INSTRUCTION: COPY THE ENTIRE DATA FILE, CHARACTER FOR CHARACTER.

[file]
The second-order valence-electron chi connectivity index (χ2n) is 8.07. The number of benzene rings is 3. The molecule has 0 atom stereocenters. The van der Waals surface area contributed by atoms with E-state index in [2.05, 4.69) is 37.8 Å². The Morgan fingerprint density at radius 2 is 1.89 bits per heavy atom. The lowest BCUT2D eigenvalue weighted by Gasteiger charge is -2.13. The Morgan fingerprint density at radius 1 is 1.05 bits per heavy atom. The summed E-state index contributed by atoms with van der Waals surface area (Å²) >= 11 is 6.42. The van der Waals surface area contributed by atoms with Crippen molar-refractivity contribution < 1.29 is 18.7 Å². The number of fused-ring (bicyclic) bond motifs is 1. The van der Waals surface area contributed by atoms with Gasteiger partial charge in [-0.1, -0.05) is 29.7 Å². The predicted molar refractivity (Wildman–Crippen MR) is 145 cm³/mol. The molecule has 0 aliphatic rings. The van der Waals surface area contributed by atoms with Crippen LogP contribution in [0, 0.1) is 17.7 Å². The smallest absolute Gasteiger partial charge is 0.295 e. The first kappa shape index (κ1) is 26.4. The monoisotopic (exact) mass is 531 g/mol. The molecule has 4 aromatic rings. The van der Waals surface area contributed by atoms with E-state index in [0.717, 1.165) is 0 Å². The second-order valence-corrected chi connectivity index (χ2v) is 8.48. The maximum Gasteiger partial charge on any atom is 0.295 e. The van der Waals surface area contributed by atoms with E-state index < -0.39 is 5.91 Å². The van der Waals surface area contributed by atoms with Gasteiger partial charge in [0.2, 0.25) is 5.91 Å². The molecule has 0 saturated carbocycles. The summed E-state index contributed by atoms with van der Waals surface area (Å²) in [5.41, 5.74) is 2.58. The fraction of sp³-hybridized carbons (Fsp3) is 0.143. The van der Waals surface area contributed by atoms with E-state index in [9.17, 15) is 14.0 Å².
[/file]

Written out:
The second-order valence-electron chi connectivity index (χ2n) is 8.07. The number of benzene rings is 3. The molecule has 0 atom stereocenters. The van der Waals surface area contributed by atoms with E-state index in [2.05, 4.69) is 37.8 Å². The Morgan fingerprint density at radius 2 is 1.89 bits per heavy atom. The lowest BCUT2D eigenvalue weighted by Gasteiger charge is -2.13. The Morgan fingerprint density at radius 1 is 1.05 bits per heavy atom. The summed E-state index contributed by atoms with van der Waals surface area (Å²) >= 11 is 6.42. The van der Waals surface area contributed by atoms with Crippen molar-refractivity contribution < 1.29 is 18.7 Å². The number of fused-ring (bicyclic) bond motifs is 1. The van der Waals surface area contributed by atoms with Gasteiger partial charge in [-0.1, -0.05) is 29.7 Å². The predicted molar refractivity (Wildman–Crippen MR) is 145 cm³/mol. The molecule has 0 aliphatic rings. The van der Waals surface area contributed by atoms with Crippen LogP contribution in [0, 0.1) is 17.7 Å². The smallest absolute Gasteiger partial charge is 0.295 e. The first kappa shape index (κ1) is 26.4. The monoisotopic (exact) mass is 531 g/mol. The molecule has 4 aromatic rings. The van der Waals surface area contributed by atoms with E-state index in [0.717, 1.165) is 0 Å². The second-order valence-corrected chi connectivity index (χ2v) is 8.48. The maximum Gasteiger partial charge on any atom is 0.295 e. The van der Waals surface area contributed by atoms with E-state index < -0.39 is 5.91 Å². The van der Waals surface area contributed by atoms with Gasteiger partial charge in [0.2, 0.25) is 5.91 Å². The molecule has 0 saturated carbocycles. The summed E-state index contributed by atoms with van der Waals surface area (Å²) in [5.41, 5.74) is 2.58. The fraction of sp³-hybridized carbons (Fsp3) is 0.143. The van der Waals surface area contributed by atoms with E-state index in [9.17, 15) is 14.0 Å².